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Wednesday, August 10, 2022
Opinion: Is principal residence rule for short-term rentals helpful?

John Foreman is president of the NOTL Bed & Breakfast Association. Jason Clements operates Niagara Holiday Rentals.


John Foreman and Jason Clements

Special to The Lake Report

The town is proposing changes to the short-term rental bylaw that would require all short-term rental properties to be principal residences.

The intent of the changes to the bylaw is to address some of the problems that have been experienced by NOTL residents who live near short-term rentals.

However, we believe that the principal residence requirement is excessive and would trigger adverse consequences, not just for short-term rental owners, but for the community at large.

We all agree there are problems with NOTL's short-term rental bylaw, but a complete reversal of the current rules, which stipulates that cottage rentals must not be principal residences, would completely disrupt this portion of the tourist accommodation sector in NOTL.

This would have severe financial implications for the owners of about 175 licensed cottage and villa owners. It would also reduce the town’s capacity to accommodate tourists by about 1,000 visitors per night, with negative impacts for the town’s tourism industry overall.

If the proposed principal resident requirement were to move forward, this could be more than 100,000 visitors not being able to stay in NOTL on a yearly basis.

The typical cottage rental visitor stays an average of three to four nights and visits many of the restaurants, the wineries and the shops on Queen Street. They also attend Shaw Festival plays, visit Fort George, the NOTL Museum and support all other local businesses that we, as residents, are also able to benefit from and enjoy.

What do you enjoy about NOTL? What restaurants, wineries, cultural and historical attractions would you miss the most if they were to disappear?

Without the income brought by visitors staying in short-term rentals, a lot of businesses and attractions would simply not be able to continue to operate.

There seems to be a lot of assumptions that a principal residence requirement for short-term rentals could somehow solve all the problems attributed to the industry, such as noise and the alleged “hollowing out’’ of the community.

The majority of short-term rentals do follow the town's bylaw and do not receive frequent noise complaints. Therefore, the majority that are following the rules should not be penalized for the few that are not. Unlicensed short-term rentals need to be fined and forced to license or cease operation, and the noise bylaw needs to be properly enforced.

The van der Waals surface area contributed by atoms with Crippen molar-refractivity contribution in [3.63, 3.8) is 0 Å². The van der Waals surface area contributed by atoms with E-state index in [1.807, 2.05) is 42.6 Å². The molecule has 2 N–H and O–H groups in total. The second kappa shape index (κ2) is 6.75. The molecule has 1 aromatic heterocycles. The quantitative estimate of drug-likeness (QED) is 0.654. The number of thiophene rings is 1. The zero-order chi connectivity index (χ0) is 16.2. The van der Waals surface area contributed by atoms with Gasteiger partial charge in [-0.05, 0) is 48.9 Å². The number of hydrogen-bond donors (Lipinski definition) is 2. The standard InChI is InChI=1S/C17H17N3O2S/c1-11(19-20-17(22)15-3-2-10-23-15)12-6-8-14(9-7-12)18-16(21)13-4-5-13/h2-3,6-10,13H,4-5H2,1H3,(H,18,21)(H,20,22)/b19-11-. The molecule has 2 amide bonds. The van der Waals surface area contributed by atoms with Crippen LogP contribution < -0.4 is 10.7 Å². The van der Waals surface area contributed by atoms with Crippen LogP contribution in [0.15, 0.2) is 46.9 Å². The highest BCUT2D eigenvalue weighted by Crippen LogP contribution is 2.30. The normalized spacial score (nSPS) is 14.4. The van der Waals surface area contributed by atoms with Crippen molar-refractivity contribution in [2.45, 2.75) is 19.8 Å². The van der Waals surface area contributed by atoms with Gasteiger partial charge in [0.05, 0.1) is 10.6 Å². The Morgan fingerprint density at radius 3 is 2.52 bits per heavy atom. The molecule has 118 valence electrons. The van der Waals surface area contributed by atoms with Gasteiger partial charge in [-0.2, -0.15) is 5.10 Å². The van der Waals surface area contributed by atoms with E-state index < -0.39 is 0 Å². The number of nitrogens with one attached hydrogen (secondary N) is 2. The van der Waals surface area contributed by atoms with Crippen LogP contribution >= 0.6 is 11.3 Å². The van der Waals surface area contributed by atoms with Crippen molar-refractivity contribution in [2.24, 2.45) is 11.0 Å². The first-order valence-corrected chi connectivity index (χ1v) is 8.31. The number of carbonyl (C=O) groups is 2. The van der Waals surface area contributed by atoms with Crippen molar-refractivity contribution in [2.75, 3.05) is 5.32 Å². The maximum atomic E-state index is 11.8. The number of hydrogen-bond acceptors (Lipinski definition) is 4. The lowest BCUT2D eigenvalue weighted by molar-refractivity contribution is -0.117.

The Lake Report article, “Bylaw changes to require short-term rentals to be owner occupied by 2024″ provides a perfect example. The featured photo was of a property on the corner of Byron Street in Old Town. This property is a known “party house” and also an unlicensed short-term rental.

The problems caused by this type of unlicensed property needs to be addressed, but currently it appears there is little the town can legally do to stop unlicensed rentals from operating.

The already proposed change to the short-term rental bylaw allowing the town to fine any property for advertising without a licence, as well as properly enforcing the current noise bylaw after hours would be enough to solve the problems caused by ‘’party houses’’ like the one on Byron Street. Noise complaints aren’t exclusive to short-term rentals.

The principal residence requirement for short-term rentals is also meant to solve the “hollowing out” of our neighbourhoods.

Are short-term rentals causing a ‘’hollowing out’’ of NOTL? Looking at some numbers from the 2016 census, NOTL had 7,964 private dwellings. Of that number, 7,089 were permanent or principal residences. So, in 2016, there were 875 properties that were not someone’s principal residence. The most recent public data from the town shows there are 340 licensed short-term rentals in all of NOTL. Of those, 175 are cottages or villas. This amounts to only 2 per cent of all private dwellings operating as licensed, unhosted short-term rentals (cottages or villas).

The remaining 535 secondary residences in town (accounting for 7 per cent of all private dwellings) would be vacation homes, but not used as licensed short-term rentals. How often do all these property owners visit their vacation homes? How often do these homes sit empty? How many are neglected?

Historically, Niagara-on-the-Lake has had many residents who purchased vacation homes in town before moving here permanently. NOTL is indeed a well known retirement community and there are many secondary residences where the owner’s intent is to be able to call NOTL home in the future.

In order to help with the expenses, some have decided to offer their property as a licensed short-term rental while they’re not using it. This helps cover the costs of maintaining the property and ensures that it is not sitting empty for extended periods.

Enforcing a principal residence requirement isn't the solution, it will only cause more problems. The short-term rental industry would like to see this requirement officially removed from the proposed changes.

We would like to sit at the table with the town to discuss what the problems are and what changes can be made to the current short-term rentals bylaw for the benefit of the residents, short-term rental owners and visitors.